8. For the entry level, build some simple games on your own. Very small completed games are better than major projects that are incomplete. Building your own games and posting them on your own web site shows potential employers that you have strong interest, and it shows that you can do the job. It isn't strictly necessary for programmers to build a portfolio, many people are hired without them. It allows you to explore the field on your own so you can verify yourself if you fit in the industry, and it lets employers see a few small projects that show what you can do as a beginner. Feel free to use tools. Unreal and Unity are both free for this type of work, and they greatly simplify your work. And finally, make sure you know C++. Many schools have dropped it from their programs, but it remains the core language for systems-level work.
  9. frob

    Need Feedback on Portfolio?

    The site is visually busy. I certainly wouldn't call you back if you were applying for a job as a graphics designer. It tells me enough relevant information, and would help if the interviewer actually opens it up before the interview. Few will do that.
  10. frob

    Fractals in games

    Historically in the late 80's and early 90's many projects relied on fractals because they had tiny resource requirements up front. Many demoscene programs relied on fractals for long-running visuals. These days there are many brushes for textures and many modeling program features that use fractals to generate interesting elements in game resources. Sometimes they appear as part of the textures used in plant foliage, or in feathers or fur or hide. Sometimes they make up part of the wood textures, or stone, or clouds in the sky. Sometimes they provide fine variation in reflection maps and surface normals, or assorted other visual effects. They aren't the same as a deep zoom on a Mandelbrot image, but they do provide visual distinctiveness in the finished assets.
  11. frob

    What makes a game an "indie" game?

    Yup, "indie" and "independent" are thrown around casually and can mean many different things. An independent studio generally means a full-fledged business that is not affiliated with a major company like EA or similar. They can be small with just a few people, or they may be large with several hundred people. Often these companies do ports or help provide assets and development support for larger projects. Hobby projects are people working on their spare time, making a project because they want to. Generally they have no money, no resources, and engage in many legally risky practices like not having a corporation set up, not assigning rights so everybody maintains their own ownership of their contributions, and more. When someone says "a group of us are making an indie game", I generally assume they're working a hobby project that is unfunded and will never see the light of day. When someone says "We're an indie studio working with (some publisher)", I assume they've got a multi-million dollar budget and are working on a low-budget professional project. Another term people have used but don't typically use recently is "homebrew", which has it's roots in sometimes-illegal liquor production. Homebrew games were often developed to run on unauthorized hardware, often requiring exploits, possibly-illegal hacks, possibly-illegal reverse engineering, and possibly-unlicensed software and hardware. It was neat to see someone's game play on a GameBoy Advance or similar systems, or programs that only run on console emulators for devices from yesteryear, but they were always somewhat of a murky area.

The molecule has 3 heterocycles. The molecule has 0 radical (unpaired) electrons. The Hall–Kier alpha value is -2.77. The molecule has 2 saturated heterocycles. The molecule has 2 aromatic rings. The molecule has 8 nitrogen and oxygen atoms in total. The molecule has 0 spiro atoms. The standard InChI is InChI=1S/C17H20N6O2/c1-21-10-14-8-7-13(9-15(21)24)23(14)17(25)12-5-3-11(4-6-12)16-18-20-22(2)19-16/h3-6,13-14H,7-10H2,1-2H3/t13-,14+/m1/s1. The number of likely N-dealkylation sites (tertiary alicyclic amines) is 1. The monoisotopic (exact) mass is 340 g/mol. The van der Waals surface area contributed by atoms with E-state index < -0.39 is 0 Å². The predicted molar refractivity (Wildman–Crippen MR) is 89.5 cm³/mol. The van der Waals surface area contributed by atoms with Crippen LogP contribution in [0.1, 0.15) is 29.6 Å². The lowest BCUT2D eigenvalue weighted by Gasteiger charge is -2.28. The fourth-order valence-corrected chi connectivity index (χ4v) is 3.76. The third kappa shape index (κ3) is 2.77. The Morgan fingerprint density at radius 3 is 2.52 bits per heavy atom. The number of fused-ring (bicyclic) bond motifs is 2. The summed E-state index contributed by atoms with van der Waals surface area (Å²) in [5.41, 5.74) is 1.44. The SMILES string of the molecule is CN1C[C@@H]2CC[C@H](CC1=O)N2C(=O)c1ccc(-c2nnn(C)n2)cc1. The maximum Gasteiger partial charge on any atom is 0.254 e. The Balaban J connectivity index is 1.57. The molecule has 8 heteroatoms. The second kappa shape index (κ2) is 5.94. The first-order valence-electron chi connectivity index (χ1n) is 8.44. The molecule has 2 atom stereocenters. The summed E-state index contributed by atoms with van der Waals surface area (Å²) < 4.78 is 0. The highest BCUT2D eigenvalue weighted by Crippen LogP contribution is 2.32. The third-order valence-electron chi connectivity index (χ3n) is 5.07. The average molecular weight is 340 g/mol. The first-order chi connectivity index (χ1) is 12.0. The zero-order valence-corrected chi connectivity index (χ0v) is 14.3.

12. Is this part of your system going to be cache constrained? Somehow I doubt it. It looks like you're working on a physics system that relies on ECS. What you've got there is an all-to-all test that presents the worst case of collision detection. How is your system open to extension? You've got several types of colliders, you've mentioned a circle collider and a line collider. There are many other natural collision objects, since those are 2D probably rectangle, triangle, general polygon, and sprite/shape based collision objects will show up as well. In the first code block at least you're working generically, an entity could use any arbitrary collider object. You could implement that as objects derived from a common base, or as an index to the type of collision objects in your system, that doesn't particularly matter. You should probably verify that it actually has a collision object, and if not, automatically fail the collsion test (if it has no collider it cannot collide). You'er also testing each comparison twice, once is an A-to-B test, then again as a B-to-A test. Regardless of the collision objects, you're working with an all-to-all test. That's only going to work for a relatively low number of items. Physics systems usually use a broad phase (as a very fast general-purpose filter) and then a narrow phase (testing the actual items). I'd start out with a proximity based process that only tests things that are immediate neighbors. For most games, most items have 0 collision neighbors so they don't get tested at all. A few items have the potential to collide. That test is often run with the spatial grid, never touching the details of the objects. My guess is that you're over-thinking it. Modern machines have about a billion instructions available every frame. First write something then works. Then make it work well. Then, only if necessary, make it faster. Assuming you only have a few hundred objects you could probably have a naive solution that runs the all-to-all test you've written, although you should clean it up to not test against itself and not duplicate A-to-B and B-to-A. Adding a broad phase test to only test items that are neighbors could likely handle many thousand collision tests per update without any further optimization.